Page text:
Our contribution to the goal is seen as a novel scientific solution to an existing global problem. The amebiasis test we are creating is a new way of diagnostics that has not been implemented before. While making the tool, our laboratory team did thorough scientific research that added to an innovative solution. The results from our experiments are to add to the general knowledge on the topic of amebiasis. Moreover, we see our team’s collaborations with iGEM teams from developing countries to contribute to a scientific advancement there.

Goal 17︱ Partnerships for the goals

Strengthen the means of implementation and revitalize the global partnership for sustainable development.

We, as a team, understand that working together with others is the best way to make progress. A variety of outlooks coming from different backgrounds and having expertise can help create more universal solutions. This is not only the basis of teamwork but of international partnership as well. To make “AmeBye” suitable for a global society, our team thoroughly followed target 17.16 (Enhance the global partnership for sustainable development, complemented by multi-stakeholder partnerships that mobilize and share knowledge, expertise, technology, and financial resources, to support the achievement of the sustainable development goals in all countries, in particular developing countries.)[1]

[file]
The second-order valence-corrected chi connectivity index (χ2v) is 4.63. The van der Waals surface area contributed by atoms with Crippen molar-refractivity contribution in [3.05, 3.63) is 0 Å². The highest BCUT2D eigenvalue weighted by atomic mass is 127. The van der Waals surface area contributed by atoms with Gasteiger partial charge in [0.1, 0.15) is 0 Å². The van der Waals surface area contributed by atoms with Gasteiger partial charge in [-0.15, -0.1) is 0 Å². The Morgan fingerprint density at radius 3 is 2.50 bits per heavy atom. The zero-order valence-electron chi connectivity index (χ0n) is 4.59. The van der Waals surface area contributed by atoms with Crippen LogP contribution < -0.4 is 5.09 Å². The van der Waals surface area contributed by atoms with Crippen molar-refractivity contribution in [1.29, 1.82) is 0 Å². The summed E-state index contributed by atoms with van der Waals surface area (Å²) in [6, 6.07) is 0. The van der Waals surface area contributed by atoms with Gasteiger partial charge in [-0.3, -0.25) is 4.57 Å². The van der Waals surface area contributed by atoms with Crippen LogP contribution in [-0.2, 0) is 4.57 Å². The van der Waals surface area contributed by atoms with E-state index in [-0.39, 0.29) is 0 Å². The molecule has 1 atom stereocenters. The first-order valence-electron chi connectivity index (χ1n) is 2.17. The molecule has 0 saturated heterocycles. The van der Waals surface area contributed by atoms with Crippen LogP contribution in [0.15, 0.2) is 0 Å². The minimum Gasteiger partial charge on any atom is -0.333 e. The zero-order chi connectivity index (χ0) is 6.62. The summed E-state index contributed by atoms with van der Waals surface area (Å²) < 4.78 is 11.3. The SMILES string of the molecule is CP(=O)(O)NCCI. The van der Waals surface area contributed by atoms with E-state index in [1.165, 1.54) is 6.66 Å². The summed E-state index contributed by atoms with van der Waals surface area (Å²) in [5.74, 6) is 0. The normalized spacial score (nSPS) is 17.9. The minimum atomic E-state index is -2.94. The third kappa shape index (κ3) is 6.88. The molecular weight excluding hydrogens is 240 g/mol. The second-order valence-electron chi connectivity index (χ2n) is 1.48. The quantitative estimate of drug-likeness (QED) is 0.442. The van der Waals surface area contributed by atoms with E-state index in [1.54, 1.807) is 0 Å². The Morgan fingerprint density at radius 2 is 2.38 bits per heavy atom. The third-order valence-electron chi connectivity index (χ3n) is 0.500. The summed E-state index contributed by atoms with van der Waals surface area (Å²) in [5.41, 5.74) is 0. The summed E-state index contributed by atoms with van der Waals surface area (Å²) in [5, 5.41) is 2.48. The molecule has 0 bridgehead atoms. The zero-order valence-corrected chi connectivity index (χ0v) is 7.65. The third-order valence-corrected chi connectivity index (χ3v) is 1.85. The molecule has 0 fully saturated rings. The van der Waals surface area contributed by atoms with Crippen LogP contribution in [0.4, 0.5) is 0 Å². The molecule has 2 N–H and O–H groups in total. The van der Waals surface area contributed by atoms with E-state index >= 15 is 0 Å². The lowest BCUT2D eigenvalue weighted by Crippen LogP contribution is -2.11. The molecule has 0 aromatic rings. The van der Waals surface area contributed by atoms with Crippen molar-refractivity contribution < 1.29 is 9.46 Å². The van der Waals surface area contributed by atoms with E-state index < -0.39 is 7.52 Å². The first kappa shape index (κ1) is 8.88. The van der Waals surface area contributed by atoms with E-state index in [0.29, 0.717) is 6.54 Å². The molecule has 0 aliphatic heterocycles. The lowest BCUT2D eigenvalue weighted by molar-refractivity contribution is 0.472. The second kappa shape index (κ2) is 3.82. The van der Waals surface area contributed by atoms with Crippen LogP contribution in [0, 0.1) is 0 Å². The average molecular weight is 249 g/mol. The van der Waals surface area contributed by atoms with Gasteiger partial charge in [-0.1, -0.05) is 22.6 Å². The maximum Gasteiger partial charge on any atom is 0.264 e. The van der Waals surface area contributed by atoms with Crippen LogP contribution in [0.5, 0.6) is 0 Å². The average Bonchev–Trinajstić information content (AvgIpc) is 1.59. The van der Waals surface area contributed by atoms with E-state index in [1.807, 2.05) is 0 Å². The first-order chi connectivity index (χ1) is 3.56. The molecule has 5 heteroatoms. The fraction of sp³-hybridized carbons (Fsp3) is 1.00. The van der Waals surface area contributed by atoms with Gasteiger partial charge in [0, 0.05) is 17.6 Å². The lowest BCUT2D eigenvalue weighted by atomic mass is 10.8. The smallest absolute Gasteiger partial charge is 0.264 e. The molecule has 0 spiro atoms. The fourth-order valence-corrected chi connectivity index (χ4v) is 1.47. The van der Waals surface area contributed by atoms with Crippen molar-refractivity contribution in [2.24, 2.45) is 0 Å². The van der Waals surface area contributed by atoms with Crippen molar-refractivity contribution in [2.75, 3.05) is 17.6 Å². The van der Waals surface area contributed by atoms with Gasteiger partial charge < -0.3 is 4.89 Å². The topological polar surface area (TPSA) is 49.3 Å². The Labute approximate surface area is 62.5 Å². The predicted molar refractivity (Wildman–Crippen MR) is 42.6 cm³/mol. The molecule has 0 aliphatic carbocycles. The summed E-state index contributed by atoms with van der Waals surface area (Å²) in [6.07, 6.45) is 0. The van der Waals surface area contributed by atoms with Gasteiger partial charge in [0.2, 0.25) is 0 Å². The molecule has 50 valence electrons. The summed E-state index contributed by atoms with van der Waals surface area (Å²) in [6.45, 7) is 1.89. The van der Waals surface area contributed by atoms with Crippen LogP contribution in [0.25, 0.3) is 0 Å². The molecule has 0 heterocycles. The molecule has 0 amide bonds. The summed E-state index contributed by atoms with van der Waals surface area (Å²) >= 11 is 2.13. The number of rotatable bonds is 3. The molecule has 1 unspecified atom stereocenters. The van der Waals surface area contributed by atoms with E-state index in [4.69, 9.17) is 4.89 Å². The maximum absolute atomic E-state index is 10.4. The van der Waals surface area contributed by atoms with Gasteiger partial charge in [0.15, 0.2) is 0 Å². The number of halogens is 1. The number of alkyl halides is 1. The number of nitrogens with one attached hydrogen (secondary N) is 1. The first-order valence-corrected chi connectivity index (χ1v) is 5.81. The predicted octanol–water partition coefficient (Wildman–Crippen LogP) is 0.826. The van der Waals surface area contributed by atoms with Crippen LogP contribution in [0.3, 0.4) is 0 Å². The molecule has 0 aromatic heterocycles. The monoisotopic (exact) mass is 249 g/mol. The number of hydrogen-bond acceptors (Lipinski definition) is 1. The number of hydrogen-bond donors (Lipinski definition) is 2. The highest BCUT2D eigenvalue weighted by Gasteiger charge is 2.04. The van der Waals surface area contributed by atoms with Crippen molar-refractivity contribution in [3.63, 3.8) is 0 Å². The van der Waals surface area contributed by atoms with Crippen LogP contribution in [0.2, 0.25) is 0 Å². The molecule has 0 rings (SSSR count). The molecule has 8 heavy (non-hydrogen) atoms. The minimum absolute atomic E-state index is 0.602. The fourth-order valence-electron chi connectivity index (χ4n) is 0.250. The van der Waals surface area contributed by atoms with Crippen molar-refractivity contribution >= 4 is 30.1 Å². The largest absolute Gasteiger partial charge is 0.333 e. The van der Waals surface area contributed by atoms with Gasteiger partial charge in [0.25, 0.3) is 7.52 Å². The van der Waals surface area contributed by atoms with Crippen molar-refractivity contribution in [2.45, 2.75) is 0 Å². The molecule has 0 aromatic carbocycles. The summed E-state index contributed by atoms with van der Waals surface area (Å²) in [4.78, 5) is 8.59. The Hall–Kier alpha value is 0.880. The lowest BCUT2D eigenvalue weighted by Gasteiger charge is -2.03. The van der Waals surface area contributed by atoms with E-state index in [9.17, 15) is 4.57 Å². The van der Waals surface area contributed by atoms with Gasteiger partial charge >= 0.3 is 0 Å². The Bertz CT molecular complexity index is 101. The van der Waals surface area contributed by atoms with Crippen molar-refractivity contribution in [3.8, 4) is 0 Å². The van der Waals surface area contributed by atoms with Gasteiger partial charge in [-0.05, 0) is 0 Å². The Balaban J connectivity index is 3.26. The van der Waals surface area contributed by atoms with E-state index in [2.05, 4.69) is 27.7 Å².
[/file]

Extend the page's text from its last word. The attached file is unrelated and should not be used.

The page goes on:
To contribute to the reach of a goal, our team closely collaborated with foreign iGEM teams (IISER-Berhampur, AFCM-Egypt, and iGEM UANL) to gain insights on local society and its knowledge on amebiasis to offer the best possible solutions for the existing problem. Moreover, the teams shared our created educational content on identifying and preventing amebiasis in their local communities. This ensured the share of knowledge and raising awareness on both sides. To make our partnerships more diverse, we teamed up with the TU Delft team from the Netherlands. We tested our created software by running it on several protein targets for our partners. This allowed us to validate our product and added to other teams’ success in their wet-lab process.


All in all, with our project, we address the sustainable development goals 3, 9, and 17, expressed by the UN, as we want to contribute to improved healthcare globally. Our amebiasis probiotics and diagnostic test are to help in the combat against a neglected tropical disease. We want to stress that we created our solutions after thorough consultations with representatives of affected countries. Our tools are easy to use, suitable for broad use, and adjustable for further applications.


United Nations. 2021. The Sustainable Development Goals Report, 3-4, 18, 28.
John CC, Salata RA. Amebiasis. In: Kliegman RM, Stanton B, St. Geme J, Schor N, Behrman RE, editors. Nelson textbook of pediatrics. Philadelphia: Saunders; 2010. pp. 1123–5.
Lithuanian Biotechnology Association. Retrieved October 3rd, 2021. The pandemic left no scars: Lithuanian biotech sector grew at its fastest last year of the past decade.